La Grande historian Jack Evans passed away 13 years ago, but today his legacy is a growing force in efforts to preserve the Oregon Trail.

Three metal markers bearing passages from Evans’ 1991 book, “Powerful Rockey,” which features entries from diaries of pioneers as they passed through Northeast Oregon, will be installed next spring along remnants of the historic trail between La Grande and Hilgard State Park.

The markers, all made from old metal railroad ties, are being installed by the Oregon-California Trails Association. Each of the markers will bear an engraved passage from a pioneer diary. The passage will be a description of what the diary writer saw at the approximate site of the marker.

The most eloquent of the three entries from Evans’ book was written by Ester Hanna on Aug. 23,1852. It reads: “On the mountains there are thick groves of yellow pine, some of these trees are very large & lofty. ‘Tis delightful to enjoy the cool shade & tread on the rich carpet of nature’s own weaving.”

The new markers will be the fourth, fifth and sixth put up in Oregon, said Gail Carbiener, a member of the Oregon-California Trails Association. Five years ago, two markers were installed near the Union and Baker county border at Powder Creek and Clover Creek, and one was put up at Birnie Park in La Grande six months ago. They also have diary passages from “Powerful Rockey.”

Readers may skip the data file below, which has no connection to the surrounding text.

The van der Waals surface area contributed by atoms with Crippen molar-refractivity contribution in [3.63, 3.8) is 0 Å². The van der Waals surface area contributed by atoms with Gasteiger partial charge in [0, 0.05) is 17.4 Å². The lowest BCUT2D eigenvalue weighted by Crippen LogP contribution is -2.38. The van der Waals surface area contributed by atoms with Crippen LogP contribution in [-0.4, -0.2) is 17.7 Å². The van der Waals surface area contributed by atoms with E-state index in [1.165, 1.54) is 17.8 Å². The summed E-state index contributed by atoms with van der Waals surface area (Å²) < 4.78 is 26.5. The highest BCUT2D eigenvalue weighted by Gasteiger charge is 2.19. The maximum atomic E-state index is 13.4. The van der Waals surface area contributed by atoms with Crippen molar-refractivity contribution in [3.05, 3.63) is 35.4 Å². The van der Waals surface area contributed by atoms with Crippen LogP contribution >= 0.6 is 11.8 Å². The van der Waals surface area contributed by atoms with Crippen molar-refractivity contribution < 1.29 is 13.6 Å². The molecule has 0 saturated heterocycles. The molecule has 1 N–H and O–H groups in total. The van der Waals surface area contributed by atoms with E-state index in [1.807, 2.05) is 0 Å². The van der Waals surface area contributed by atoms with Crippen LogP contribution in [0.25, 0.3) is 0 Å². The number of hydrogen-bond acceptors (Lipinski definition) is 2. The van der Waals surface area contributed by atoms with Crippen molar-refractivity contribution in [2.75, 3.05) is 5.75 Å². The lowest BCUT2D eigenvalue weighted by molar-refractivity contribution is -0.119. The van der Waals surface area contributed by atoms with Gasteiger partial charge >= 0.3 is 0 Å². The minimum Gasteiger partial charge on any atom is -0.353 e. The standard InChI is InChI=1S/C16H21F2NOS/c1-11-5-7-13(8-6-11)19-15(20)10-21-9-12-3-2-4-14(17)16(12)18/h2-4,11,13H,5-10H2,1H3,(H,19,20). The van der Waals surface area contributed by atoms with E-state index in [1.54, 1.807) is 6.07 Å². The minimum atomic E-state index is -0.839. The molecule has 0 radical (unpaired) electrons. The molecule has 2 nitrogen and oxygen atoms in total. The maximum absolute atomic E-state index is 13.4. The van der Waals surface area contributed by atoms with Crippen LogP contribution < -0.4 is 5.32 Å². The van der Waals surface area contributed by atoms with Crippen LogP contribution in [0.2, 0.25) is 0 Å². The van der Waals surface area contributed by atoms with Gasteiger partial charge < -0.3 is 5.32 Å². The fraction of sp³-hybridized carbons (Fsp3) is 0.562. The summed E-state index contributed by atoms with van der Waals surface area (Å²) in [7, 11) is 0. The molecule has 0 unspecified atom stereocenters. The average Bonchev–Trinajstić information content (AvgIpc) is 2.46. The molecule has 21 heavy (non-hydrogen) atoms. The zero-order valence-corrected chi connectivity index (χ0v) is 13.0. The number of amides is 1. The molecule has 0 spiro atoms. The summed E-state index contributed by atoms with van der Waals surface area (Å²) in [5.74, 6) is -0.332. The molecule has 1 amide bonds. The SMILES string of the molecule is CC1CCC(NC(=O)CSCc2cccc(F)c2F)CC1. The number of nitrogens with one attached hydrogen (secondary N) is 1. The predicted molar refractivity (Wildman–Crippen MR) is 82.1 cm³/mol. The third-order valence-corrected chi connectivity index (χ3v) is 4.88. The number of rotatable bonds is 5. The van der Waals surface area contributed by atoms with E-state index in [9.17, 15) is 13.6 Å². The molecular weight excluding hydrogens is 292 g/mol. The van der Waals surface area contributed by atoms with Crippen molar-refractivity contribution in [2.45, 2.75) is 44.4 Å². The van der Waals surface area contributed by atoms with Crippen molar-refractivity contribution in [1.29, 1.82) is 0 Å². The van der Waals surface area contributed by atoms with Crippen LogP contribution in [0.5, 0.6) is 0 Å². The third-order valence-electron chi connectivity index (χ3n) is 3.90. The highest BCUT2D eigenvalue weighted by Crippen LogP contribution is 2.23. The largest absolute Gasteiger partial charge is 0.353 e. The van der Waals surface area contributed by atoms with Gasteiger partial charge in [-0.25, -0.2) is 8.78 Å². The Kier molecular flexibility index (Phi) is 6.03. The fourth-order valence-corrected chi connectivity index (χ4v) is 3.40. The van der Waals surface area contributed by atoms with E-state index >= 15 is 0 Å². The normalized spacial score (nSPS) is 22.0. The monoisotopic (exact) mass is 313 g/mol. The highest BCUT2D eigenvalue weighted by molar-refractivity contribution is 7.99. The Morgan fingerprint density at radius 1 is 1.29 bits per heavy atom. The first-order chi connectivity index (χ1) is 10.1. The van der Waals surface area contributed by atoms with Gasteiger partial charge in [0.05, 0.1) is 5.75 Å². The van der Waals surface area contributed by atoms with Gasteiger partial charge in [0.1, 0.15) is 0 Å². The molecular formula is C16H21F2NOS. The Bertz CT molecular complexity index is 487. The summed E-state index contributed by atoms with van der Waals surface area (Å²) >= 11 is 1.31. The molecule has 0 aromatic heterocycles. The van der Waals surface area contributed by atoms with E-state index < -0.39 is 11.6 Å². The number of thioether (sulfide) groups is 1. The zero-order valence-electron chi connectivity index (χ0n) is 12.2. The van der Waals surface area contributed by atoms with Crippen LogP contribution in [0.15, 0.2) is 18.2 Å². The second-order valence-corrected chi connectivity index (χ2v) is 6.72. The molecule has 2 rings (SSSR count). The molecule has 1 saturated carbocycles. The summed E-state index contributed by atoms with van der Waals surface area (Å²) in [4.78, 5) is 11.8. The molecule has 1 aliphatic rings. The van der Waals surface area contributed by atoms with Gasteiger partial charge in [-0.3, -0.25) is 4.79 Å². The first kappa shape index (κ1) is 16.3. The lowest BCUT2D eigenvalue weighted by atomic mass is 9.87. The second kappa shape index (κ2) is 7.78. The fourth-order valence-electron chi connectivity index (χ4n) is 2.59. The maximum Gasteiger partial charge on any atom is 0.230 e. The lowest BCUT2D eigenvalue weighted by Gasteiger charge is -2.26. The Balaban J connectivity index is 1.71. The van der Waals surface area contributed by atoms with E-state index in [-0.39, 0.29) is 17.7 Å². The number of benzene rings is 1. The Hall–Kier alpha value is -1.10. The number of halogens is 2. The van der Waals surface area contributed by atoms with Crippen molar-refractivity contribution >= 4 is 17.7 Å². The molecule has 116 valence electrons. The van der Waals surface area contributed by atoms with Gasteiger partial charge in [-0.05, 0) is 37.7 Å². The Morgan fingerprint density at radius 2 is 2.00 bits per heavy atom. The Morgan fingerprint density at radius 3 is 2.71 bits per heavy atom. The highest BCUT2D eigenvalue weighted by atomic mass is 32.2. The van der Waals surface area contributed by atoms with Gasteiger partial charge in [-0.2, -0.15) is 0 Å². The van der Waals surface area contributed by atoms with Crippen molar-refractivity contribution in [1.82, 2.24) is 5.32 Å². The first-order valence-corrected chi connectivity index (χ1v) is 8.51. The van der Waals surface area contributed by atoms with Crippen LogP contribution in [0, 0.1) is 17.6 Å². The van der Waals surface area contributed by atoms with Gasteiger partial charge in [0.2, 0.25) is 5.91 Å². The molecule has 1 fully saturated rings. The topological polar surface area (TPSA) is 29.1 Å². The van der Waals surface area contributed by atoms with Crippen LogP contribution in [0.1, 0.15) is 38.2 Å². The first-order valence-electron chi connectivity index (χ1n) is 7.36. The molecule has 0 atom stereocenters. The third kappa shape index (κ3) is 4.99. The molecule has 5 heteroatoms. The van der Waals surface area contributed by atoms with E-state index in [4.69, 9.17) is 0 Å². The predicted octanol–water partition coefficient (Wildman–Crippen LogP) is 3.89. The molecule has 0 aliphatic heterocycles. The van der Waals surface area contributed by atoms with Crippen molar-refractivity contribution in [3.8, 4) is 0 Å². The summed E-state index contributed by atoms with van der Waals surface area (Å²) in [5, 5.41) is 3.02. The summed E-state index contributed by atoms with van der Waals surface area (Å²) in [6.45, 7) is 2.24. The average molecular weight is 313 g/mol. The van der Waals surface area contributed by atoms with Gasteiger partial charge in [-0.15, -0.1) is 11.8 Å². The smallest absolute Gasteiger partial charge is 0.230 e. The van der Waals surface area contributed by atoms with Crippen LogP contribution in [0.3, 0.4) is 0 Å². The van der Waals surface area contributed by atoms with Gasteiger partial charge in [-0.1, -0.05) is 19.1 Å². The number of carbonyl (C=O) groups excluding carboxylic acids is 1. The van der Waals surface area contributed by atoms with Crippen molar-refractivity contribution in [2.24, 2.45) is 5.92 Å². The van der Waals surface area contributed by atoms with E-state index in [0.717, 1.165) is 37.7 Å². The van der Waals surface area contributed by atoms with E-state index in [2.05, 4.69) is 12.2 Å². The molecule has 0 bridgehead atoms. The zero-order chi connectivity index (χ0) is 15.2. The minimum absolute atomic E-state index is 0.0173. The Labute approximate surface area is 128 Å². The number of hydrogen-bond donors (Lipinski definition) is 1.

Carbiener hopes that OCTA is able to set up even more trail markers in the future in Oregon. He said the markers will protect the legacy of the Oregon Trail by making it easy for people to see it.

Future sites where markers likely will be installed with the help of OCTA include Dead Man Pass and Emigrant Springs State Park, said Mark Miller, park manager for the Blue Mountain Management Unit of Oregon State Parks.

Miller is a big believer in the importance of adding historical markers.

“They will put (the people seeing the markers) in the frame of mind for the time frame (of the Oregon Trail era),” he said.

He admires OCTA’s efforts, he said, because the markers help keep awareness of the Oregon Trail’s history alive.

Roger Blair of Pendleton, a member of OCTA, which met Saturday in La Grande for its fall meeting, echoed this sentiment.

“(The markers) protect (the trail) by helping to identify it,” he said.

Blair noted that clearly identifying the markers makes people realize that “we have a historic resource right here.”

Blair is one of the 12 founding members of the Oregon-California Trail Association, which was started in 1982. Since then the OCTA has taken many steps to protect the Oregon and California trails and other emigrant trails. It has also worked to protect and document the contents of about 3,000 pioneer diaries.

OCTA has helped put up hundreds of the markers made from old railroad ties along trails. The ties are set in concrete. None has ever been vandalized, which may be because they are so strong, Carbiener said.

The markers have an understated presence, Carbiener said, because OCTA does not want them to distract from what remains of the Oregon Trail.

“We want them to blend in with the landscape,” he said.

General assignment reporter

Beats include the communities of North Powder, Imbler, Island City and Union, education, Union County veterans programs and local history. Dick joined The Observer in 1983, first working as a sports and outdoors reporter.

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